I began updating the help site early in 2013. In order to make using the site easier for our copy shops, I created a few videos demonstrating how to sign up; how to top-up their credits; how to download a document etc. I then updated the written help posts to reflect some changes that had been made to the user interface. This was a great way for me to learn about how the site works and to understand some of the difficulties copy shops might have with it.
Going through this process definitely helped me handle customer queries more adeptly. I began to realise that most of the copy shops who were using our site had only a basic understanding of how to use websites. We may have thought we were making everything as straightforward as possible, but still we would get calls asking us the most basic things. It made me think how important it is to understand who is going to be using your website, and what their technological understanding is.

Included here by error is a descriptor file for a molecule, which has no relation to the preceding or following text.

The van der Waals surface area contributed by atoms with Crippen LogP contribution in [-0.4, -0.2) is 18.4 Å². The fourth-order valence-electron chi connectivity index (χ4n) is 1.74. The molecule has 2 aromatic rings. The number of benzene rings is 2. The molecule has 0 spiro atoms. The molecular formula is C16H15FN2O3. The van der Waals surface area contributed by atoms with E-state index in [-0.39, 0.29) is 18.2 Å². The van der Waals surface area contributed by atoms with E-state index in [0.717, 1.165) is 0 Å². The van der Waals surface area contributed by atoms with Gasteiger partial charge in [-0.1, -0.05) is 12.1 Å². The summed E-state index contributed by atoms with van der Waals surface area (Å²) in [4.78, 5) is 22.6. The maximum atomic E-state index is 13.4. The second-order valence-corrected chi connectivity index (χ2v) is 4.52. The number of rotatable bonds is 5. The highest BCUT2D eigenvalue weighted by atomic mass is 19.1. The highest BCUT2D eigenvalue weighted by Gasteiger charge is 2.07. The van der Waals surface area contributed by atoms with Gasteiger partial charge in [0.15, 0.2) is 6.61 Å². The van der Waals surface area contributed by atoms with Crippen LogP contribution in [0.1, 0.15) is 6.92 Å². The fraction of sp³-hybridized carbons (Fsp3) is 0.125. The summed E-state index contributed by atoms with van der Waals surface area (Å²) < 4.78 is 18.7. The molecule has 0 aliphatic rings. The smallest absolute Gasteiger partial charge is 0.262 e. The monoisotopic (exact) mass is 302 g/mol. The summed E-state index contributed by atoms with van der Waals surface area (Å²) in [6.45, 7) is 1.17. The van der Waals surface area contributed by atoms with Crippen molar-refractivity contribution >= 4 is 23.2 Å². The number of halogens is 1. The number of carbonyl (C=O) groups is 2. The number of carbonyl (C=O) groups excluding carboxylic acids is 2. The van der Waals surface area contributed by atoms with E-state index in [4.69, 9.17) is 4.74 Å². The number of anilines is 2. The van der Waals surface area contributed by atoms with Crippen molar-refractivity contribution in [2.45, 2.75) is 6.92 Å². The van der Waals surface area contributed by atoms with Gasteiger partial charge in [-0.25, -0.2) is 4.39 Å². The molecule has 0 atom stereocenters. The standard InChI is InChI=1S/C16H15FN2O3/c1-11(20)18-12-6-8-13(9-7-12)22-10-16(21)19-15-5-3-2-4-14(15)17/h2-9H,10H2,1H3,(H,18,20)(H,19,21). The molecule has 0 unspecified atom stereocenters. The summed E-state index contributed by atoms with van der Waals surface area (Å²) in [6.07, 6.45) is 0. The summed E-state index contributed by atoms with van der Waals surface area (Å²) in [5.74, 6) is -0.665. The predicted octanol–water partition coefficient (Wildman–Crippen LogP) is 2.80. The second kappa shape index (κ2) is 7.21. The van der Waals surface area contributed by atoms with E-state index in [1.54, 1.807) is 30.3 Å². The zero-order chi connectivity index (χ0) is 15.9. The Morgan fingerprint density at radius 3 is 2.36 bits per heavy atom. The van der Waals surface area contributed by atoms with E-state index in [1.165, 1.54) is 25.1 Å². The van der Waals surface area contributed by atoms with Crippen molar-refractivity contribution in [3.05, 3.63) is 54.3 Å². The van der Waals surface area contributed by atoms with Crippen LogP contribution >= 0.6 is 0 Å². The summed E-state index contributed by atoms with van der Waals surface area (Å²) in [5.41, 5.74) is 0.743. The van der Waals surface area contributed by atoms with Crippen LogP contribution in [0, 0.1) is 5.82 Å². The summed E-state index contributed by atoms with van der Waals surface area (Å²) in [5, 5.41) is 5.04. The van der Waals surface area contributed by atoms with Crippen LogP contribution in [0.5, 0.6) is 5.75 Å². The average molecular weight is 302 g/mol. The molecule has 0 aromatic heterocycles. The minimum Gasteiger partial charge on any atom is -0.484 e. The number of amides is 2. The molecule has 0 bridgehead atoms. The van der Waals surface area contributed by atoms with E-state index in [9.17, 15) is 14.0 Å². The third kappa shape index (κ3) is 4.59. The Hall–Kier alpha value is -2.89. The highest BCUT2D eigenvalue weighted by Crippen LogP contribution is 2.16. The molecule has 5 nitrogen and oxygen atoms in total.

Relying on copy shops to be our bookstores and expecting them to be able to work the site was perhaps one of our biggest mistakes/learning curves. In my mind, one of the best things about being a small start up is the kind of customer service and attention to detail you can afford to give. However, on this model, we were not able to give that kind of service because we relied on copy shops to do this. This resulted in a few distressing phone calls from customers that had been turned away from a registered copy shop who said they “didn’t print books” even though we had been through the process with the shops on the phone. We expected that copyshops would be excited about Paperight as it offers them a way of increasing their printing load, which is how they make their money. However, the relative difficulty of using the site (i.e. they had to learn something new) combined with bad customer service meant that we lost quite a few potential customers.